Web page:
Event report: NBA Jam developer day

Galloping Ghost Arcade innocently scheduled an NBA Jam Day at the end of January, but, as time passed, more and more details emerged that made this quite an event. Tournaments were held on both NBA Jam and NBA Jam: Tournament Edition, but it also morphed into one of the location’s trademark “developer days” that saw a number of former Midway members stop by to meet with fans and reminisce about the development of the game.

This winter has put me severely behind on my personal gaming projects, but, on that list is reading the much-talked about “NBA Jam” by Reyan Ali [Boss Fight Books]. The release of the book is one of the many items that has people talking about the game in recent months. Just prior to the event, we also tackled the SEGA Genesis port of the original in the RGB High Score Challenge, which proved to be an interesting test of players’ skills!

Attending the event included Tim Kitrow, Shawn Liptak, Jon Hey, Eugene Jarvis, George Petro, Josh Tsui and Paul Niemeyer, who at one time held a variety of roles at Midway ranging from development to sound. Each joined in on the live Twitch stream done by Galloping Ghost arcade and shared a number of stories about the game’s development, from the commentary and sound down to the brutally unforgiving rubber-banding that intentionally keeps the games as close as possible.

Those performance tweaks absolutely came into play during the tournament, including a very notable first-round matchup in NBA Jam that was won by a full-court shot with a single second remaining.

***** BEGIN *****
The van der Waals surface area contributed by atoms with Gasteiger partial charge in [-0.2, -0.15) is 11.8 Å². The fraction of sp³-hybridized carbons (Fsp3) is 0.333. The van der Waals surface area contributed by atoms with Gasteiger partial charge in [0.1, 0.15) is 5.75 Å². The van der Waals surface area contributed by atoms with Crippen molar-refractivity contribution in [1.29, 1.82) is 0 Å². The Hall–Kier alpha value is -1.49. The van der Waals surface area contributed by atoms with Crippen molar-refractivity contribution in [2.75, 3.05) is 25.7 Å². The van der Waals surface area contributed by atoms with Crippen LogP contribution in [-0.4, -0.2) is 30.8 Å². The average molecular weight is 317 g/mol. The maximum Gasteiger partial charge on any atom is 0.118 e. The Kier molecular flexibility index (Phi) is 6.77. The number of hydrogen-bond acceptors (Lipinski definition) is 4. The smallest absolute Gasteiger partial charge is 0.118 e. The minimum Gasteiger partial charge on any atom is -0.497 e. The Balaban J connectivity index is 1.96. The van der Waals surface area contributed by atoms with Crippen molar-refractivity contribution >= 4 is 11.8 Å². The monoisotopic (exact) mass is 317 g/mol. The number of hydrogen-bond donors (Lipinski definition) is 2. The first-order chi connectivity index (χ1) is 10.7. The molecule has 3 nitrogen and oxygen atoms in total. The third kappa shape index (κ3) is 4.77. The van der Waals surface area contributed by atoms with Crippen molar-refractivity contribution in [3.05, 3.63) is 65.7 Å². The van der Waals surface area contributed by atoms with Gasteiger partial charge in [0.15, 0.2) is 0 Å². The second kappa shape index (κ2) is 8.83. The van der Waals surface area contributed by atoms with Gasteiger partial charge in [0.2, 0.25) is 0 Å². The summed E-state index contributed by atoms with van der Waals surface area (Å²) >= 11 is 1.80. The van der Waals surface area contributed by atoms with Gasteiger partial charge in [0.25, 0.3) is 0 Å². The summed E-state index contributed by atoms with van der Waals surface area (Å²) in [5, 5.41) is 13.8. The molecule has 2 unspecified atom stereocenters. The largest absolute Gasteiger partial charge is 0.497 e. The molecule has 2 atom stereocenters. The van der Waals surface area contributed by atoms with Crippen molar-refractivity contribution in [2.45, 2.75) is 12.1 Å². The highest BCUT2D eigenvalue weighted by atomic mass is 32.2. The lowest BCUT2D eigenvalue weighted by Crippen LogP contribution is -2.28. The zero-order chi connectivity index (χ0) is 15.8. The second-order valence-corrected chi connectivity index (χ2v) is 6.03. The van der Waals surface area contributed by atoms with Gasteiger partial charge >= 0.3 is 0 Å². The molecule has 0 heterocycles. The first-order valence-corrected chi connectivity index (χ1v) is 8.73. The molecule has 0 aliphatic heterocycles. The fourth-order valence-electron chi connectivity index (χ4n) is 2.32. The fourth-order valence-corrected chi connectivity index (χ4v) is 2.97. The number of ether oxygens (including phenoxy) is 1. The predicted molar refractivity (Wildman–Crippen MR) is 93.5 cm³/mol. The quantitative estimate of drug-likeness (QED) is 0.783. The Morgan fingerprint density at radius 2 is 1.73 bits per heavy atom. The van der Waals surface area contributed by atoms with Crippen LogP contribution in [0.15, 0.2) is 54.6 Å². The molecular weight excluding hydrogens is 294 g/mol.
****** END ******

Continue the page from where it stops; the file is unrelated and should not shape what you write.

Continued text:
The tournament was also highlighted by bits of real-time commentary from the game’s commentator, Tim Kitzow:

I didn’t get a chance to have full conversations with some of the developers in attendance, but I was able to brief meet up with Josh Tsui, who is about to launch a Midway documentary entitled “Insert Coin.” Hopefully, we’ll be able to meet up again at some point to talk WWF: WrestleMania!

I also got a moment of time from George Petro. Last time we talked about a few details of Revolution X, but, this time he explained why he is credited in so many Midway games even if he did not directly work on them. He said he worked on the development of the code for NARC and this code served as a “base code” that was adapted for a large number of future Midway releases. Because he was involved in that original code that kept getting reused, he was then credited for any title it was implemented into.

Overall, the NBA Jam developer day went from a mild curiosity to a must-attend event, especially if you are a fan of the game. Thanks to Galloping Ghost Arcade for once again organizing a fantastic event!

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Categories: GemuBaka Events


Arcade enthusiast and game collector. Affiliate Twitch retro streamer and games archive writer at Gemubaka (http://gemubaka.com). For business only: gemubaka at gmail


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